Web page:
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Harvest

Harvest

The Oregon harvest typically starts at the end of September. The grapes are hand-picked in the early morning hours before the vineyard warms. The picked clusters are placed into five gallon picking buckets, which are then loaded into bins and transported to the winery. The picked fruit enters the winery during the cool morning hours; if needed, it is stored in our cooling room to reach the desired temperature before it is processed.

Pinot Noir

Pinot Noir

Our Pinot Noir grapes get the royal treatment. Our estate Pinot Noir grapes go through our sorting line, where several people remove any unwanted grape clusters as well as any material other than grapes.

The grapes are then carried to our destemmer, which sits on a trolley directly above the fermentation tanks. We drop the whole grapes into these tanks, where they remain at cool temperatures for up to 10 days. This cold soak process is a style choice that facilitates color and flavor extraction before the production of alcohol.

The fermentation usually takes five to seven days, at which point we press the wine.

Chardonnay

Chardonnay

Our Chardonnay grapes go directly into our press. The pressed juice is then collected, and settled in steel tanks for 12-24 hours. From there, fruit for our oaked Chardonnay goes into French oak barrels in our cellars, where the wine ferments and is aged for approximately 10 months in order to build richness and complexity. Our unoaked Chardonnay is fermented completely in stainless steel tanks, providing a more crisp, fruit driven wine.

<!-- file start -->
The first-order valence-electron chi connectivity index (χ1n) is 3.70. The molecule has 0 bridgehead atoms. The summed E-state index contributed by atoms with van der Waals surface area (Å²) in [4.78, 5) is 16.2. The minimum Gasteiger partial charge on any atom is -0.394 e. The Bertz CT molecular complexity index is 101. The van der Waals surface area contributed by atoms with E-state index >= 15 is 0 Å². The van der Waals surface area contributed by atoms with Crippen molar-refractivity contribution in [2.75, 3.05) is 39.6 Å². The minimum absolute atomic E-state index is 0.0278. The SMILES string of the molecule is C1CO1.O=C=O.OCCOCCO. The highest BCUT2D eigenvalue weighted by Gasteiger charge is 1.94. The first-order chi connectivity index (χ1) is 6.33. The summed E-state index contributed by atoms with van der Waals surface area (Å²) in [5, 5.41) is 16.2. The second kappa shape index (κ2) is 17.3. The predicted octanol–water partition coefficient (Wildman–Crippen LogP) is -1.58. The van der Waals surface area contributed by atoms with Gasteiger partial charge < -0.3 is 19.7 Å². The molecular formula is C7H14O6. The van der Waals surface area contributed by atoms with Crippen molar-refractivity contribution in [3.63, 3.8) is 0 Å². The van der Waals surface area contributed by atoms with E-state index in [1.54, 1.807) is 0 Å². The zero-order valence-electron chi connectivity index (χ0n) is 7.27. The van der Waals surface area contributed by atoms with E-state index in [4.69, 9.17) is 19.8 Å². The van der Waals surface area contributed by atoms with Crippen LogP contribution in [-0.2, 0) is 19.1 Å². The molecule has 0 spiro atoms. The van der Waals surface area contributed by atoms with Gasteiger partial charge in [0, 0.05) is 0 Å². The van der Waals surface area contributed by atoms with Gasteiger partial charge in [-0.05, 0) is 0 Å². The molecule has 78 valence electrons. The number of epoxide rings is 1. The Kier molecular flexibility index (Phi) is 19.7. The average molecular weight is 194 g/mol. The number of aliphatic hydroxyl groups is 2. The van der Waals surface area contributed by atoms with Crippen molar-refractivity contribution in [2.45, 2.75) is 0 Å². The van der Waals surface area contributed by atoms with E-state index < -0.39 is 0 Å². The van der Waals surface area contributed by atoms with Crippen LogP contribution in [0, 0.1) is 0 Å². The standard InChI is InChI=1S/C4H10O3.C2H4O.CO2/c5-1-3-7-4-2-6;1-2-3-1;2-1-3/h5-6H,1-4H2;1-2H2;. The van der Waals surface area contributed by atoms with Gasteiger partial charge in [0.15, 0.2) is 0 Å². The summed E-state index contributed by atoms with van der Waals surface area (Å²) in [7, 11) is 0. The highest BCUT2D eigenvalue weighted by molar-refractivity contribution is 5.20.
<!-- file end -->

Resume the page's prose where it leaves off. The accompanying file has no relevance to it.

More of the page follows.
Aging Process

Aging Process

We settle the wine in tanks for two to three days, then move it down into our barrel cellar via gravity flow for secondary fermentation and aging.

Our lots of Pinot Noir are fermented and barrel-aged separately, allowing us to gain insight into characteristics of our various clones and vine ages before blending.

We use French oak barrels exclusively, selecting from a handful of coopers (barrel makers) depending on age of vine, clone, and vintage. We think of oak as a complementary spice that enhances the fruit and tertiary flavors of the wine, instead of providing a dominant flavor.

Throughout the years, we have learned the nuances of our individual vineyard sections, and which types of oak complements each best.

Blending & Final Processing

Blending and Final Processing

Our Pinot Noir spend approximately 10½ months in oak barrels before the wine is blended and bottled.

Wine blending takes place in the late spring and early summer months. When the wine is blending and ready for bottling, we employ the use of a high tech mobile bottling line. Following bottling, we like to age our Pinot Noir for at least one year prior to release.